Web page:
> someone here post something about a 12-week stationary
> program in the "Smart Cycling" book (which I just happen
> to have) - perhaps that will dovetail nicely with my
> schedule. Maybe I'll start that program next week; I do
> have a stationary trainer and also a hear rate monitor -
> that will give me 11 out of the 12 training weeks.
>
> Thanks for listening - I'll try to post more in a couple
> more weeks when (hopefully) I've lost more weight, gained
> more fitness, and gotten a little closer to my goal.
>
> Fat Red
>
>
Hey Not-As-Fat-Red keep up the good work. Read up a bit
on over training. It amounts to doing more than your body
can recover from. If you wake up with your heart beating
hard and fast (just as your eyes are opening) and feeling
like a heard of cattle has been walking on you all night,
tone it down a bit. Probably won't happen, but it can,
and it can shoot your program to hell for a week (or
more) as you rest up.

Cheers, Shawn
post #49 of 51

Re: dumb fat person post

RE/
>I'm down to 234.0, so although that's not too huge of a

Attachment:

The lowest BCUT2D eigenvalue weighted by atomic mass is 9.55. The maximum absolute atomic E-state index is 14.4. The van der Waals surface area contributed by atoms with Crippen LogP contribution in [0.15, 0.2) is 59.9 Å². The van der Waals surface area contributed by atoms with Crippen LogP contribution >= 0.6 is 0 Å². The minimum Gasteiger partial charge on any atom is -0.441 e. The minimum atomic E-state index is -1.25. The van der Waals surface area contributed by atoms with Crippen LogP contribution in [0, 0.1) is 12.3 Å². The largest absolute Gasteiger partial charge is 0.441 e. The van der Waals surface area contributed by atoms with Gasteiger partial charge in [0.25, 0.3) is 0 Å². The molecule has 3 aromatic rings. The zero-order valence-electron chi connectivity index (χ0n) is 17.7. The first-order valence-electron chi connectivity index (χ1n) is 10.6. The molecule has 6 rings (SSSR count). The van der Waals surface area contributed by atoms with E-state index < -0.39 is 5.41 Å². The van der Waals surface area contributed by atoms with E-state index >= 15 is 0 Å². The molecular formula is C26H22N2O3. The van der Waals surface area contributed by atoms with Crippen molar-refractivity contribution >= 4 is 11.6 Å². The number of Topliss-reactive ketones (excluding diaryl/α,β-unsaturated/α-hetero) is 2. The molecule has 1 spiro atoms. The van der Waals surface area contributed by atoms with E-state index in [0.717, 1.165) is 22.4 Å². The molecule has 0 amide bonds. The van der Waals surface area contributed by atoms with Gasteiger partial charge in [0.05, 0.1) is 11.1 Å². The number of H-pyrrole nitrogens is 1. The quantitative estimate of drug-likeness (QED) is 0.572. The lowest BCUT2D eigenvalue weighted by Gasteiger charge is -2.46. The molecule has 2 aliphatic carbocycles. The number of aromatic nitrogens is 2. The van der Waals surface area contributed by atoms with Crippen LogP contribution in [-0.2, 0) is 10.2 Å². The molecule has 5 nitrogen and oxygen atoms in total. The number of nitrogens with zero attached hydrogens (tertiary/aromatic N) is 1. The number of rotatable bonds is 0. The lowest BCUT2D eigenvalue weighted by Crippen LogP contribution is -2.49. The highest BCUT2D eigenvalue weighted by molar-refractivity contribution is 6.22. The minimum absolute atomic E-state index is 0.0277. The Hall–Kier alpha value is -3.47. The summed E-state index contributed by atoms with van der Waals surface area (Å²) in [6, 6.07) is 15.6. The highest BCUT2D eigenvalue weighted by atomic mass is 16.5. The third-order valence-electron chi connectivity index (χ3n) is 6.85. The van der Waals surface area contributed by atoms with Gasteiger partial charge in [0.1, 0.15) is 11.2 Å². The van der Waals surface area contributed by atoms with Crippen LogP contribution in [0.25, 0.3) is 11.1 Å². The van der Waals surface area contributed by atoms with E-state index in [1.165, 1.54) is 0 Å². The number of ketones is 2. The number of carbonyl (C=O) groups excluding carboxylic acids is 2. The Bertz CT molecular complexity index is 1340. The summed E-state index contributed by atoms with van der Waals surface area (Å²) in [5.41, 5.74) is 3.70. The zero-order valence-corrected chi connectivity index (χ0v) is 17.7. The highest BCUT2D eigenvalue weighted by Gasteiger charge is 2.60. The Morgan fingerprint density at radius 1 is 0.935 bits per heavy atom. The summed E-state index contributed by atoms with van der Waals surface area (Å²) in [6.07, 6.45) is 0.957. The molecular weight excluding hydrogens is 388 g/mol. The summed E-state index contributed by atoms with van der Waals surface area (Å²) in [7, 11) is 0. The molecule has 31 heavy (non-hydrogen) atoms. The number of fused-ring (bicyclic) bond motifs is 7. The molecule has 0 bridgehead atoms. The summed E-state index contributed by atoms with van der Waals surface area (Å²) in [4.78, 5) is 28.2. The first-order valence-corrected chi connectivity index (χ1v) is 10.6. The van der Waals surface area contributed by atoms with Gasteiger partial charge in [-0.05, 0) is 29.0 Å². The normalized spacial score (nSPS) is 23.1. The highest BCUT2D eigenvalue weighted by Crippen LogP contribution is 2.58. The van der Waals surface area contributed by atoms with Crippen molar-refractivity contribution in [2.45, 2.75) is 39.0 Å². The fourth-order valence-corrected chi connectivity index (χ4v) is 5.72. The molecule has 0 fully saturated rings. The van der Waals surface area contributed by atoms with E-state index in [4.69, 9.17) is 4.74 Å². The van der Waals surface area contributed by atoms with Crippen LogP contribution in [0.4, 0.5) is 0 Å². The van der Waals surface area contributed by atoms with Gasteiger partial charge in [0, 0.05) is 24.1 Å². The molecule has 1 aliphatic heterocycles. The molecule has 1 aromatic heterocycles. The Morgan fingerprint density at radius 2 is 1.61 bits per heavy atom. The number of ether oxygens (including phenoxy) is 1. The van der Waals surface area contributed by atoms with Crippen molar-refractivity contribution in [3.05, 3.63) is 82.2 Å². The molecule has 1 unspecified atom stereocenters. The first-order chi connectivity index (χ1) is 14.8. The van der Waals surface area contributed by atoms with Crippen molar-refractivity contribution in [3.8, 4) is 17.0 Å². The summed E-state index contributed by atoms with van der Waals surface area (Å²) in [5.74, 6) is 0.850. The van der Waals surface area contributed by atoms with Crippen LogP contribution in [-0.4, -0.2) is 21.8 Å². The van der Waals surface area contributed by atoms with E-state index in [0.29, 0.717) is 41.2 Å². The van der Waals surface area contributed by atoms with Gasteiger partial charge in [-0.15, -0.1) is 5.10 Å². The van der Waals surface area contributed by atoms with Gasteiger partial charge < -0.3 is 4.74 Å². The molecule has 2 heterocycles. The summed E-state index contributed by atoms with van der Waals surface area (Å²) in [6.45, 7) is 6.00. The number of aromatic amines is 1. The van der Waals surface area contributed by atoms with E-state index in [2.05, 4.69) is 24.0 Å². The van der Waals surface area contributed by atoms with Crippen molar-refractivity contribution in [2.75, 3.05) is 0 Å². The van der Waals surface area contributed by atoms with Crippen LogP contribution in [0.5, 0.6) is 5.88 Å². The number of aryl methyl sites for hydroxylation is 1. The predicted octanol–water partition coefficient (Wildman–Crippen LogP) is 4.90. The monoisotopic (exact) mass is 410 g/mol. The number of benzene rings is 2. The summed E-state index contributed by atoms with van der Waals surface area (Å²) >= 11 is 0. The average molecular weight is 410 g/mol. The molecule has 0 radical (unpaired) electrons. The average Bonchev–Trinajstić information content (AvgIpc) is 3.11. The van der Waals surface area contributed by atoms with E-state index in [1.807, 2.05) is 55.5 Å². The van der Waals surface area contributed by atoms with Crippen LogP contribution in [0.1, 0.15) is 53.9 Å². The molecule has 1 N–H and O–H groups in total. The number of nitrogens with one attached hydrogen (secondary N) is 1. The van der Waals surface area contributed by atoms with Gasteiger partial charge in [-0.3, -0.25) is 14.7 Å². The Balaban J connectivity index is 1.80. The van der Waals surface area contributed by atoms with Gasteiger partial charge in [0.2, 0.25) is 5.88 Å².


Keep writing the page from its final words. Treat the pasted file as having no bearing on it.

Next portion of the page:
>drop, it *is* 4.5 pounds in two weeks, which is probably
>all I can hope for if I want to lose the weight safely. My
>hope is that if I keep the same level of weight loss (or
>perhaps a bit less - I know that weight loss slows down
>after a while)

Some people advise against stepping on the scales too often
- messes up your mind when those plateaus happen...
--
PeteCresswell
post #50 of 51

Re: dumb fat person post

Monique Y. Herman wrote:
> ["Followup-To:" header set to alt.mountain-bike.] On 2004-03-
> 10, (Pete Cresswell) penned:
>>
>> Some people advise against stepping on the scales too
>> often - messes up your mind when those plateaus happen...